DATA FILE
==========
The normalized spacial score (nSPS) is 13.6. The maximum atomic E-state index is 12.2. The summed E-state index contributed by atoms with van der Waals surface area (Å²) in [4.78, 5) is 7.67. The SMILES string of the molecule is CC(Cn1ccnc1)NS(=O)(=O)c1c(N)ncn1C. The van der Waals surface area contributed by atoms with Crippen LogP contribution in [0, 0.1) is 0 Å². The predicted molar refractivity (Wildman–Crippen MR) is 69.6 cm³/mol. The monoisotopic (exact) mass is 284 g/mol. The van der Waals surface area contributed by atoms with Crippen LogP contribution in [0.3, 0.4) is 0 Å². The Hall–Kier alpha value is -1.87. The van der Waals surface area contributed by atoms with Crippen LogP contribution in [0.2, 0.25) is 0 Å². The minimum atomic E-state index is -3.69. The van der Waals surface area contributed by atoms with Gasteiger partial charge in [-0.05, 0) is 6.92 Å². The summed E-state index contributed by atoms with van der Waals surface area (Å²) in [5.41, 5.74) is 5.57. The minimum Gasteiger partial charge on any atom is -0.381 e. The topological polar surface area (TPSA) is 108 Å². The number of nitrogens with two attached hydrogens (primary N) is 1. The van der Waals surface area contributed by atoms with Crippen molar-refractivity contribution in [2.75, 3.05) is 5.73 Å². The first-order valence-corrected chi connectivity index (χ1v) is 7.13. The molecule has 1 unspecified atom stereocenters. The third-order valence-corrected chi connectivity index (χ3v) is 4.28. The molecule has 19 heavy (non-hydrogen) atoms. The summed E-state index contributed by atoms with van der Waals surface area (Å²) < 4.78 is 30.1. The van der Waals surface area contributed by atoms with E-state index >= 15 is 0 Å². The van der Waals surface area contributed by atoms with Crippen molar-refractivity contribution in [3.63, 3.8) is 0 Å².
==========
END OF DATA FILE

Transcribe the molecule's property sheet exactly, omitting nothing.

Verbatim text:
The normalized spacial score (nSPS) is 13.6. The maximum atomic E-state index is 12.2. The summed E-state index contributed by atoms with van der Waals surface area (Å²) in [4.78, 5) is 7.67. The SMILES string of the molecule is CC(Cn1ccnc1)NS(=O)(=O)c1c(N)ncn1C. The van der Waals surface area contributed by atoms with Crippen LogP contribution in [0, 0.1) is 0 Å². The predicted molar refractivity (Wildman–Crippen MR) is 69.6 cm³/mol. The monoisotopic (exact) mass is 284 g/mol. The van der Waals surface area contributed by atoms with Crippen LogP contribution in [0.3, 0.4) is 0 Å². The Hall–Kier alpha value is -1.87. The van der Waals surface area contributed by atoms with Crippen LogP contribution in [0.2, 0.25) is 0 Å². The minimum atomic E-state index is -3.69. The van der Waals surface area contributed by atoms with Gasteiger partial charge in [-0.05, 0) is 6.92 Å². The summed E-state index contributed by atoms with van der Waals surface area (Å²) in [5.41, 5.74) is 5.57. The minimum Gasteiger partial charge on any atom is -0.381 e. The topological polar surface area (TPSA) is 108 Å². The number of nitrogens with two attached hydrogens (primary N) is 1. The van der Waals surface area contributed by atoms with Crippen molar-refractivity contribution in [2.75, 3.05) is 5.73 Å². The first-order valence-corrected chi connectivity index (χ1v) is 7.13. The molecule has 1 unspecified atom stereocenters. The third-order valence-corrected chi connectivity index (χ3v) is 4.28. The molecule has 19 heavy (non-hydrogen) atoms. The summed E-state index contributed by atoms with van der Waals surface area (Å²) < 4.78 is 30.1. The van der Waals surface area contributed by atoms with E-state index >= 15 is 0 Å². The van der Waals surface area contributed by atoms with Crippen molar-refractivity contribution in [3.63, 3.8) is 0 Å².